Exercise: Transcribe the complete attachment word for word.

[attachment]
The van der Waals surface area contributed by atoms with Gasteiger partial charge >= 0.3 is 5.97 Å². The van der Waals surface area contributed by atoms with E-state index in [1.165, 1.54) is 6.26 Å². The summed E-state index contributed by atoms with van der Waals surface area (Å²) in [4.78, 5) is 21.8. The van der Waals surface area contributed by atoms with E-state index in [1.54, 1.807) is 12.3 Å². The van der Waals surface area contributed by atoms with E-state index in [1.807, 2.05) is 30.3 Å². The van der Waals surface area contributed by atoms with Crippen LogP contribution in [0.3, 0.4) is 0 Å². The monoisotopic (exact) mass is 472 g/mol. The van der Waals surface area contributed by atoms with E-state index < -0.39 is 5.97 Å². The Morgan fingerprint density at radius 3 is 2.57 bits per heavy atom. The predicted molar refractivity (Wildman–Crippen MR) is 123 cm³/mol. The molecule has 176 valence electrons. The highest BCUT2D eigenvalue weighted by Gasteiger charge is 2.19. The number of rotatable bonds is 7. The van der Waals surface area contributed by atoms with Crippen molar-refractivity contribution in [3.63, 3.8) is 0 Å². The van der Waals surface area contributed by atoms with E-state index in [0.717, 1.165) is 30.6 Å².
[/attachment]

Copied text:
The van der Waals surface area contributed by atoms with Gasteiger partial charge >= 0.3 is 5.97 Å². The van der Waals surface area contributed by atoms with E-state index in [1.165, 1.54) is 6.26 Å². The summed E-state index contributed by atoms with van der Waals surface area (Å²) in [4.78, 5) is 21.8. The van der Waals surface area contributed by atoms with E-state index in [1.54, 1.807) is 12.3 Å². The van der Waals surface area contributed by atoms with E-state index in [1.807, 2.05) is 30.3 Å². The van der Waals surface area contributed by atoms with Crippen LogP contribution in [0.3, 0.4) is 0 Å². The monoisotopic (exact) mass is 472 g/mol. The van der Waals surface area contributed by atoms with E-state index < -0.39 is 5.97 Å². The Morgan fingerprint density at radius 3 is 2.57 bits per heavy atom. The predicted molar refractivity (Wildman–Crippen MR) is 123 cm³/mol. The molecule has 176 valence electrons. The highest BCUT2D eigenvalue weighted by Gasteiger charge is 2.19. The number of rotatable bonds is 7. The van der Waals surface area contributed by atoms with Crippen molar-refractivity contribution in [3.63, 3.8) is 0 Å². The van der Waals surface area contributed by atoms with E-state index in [0.717, 1.165) is 30.6 Å².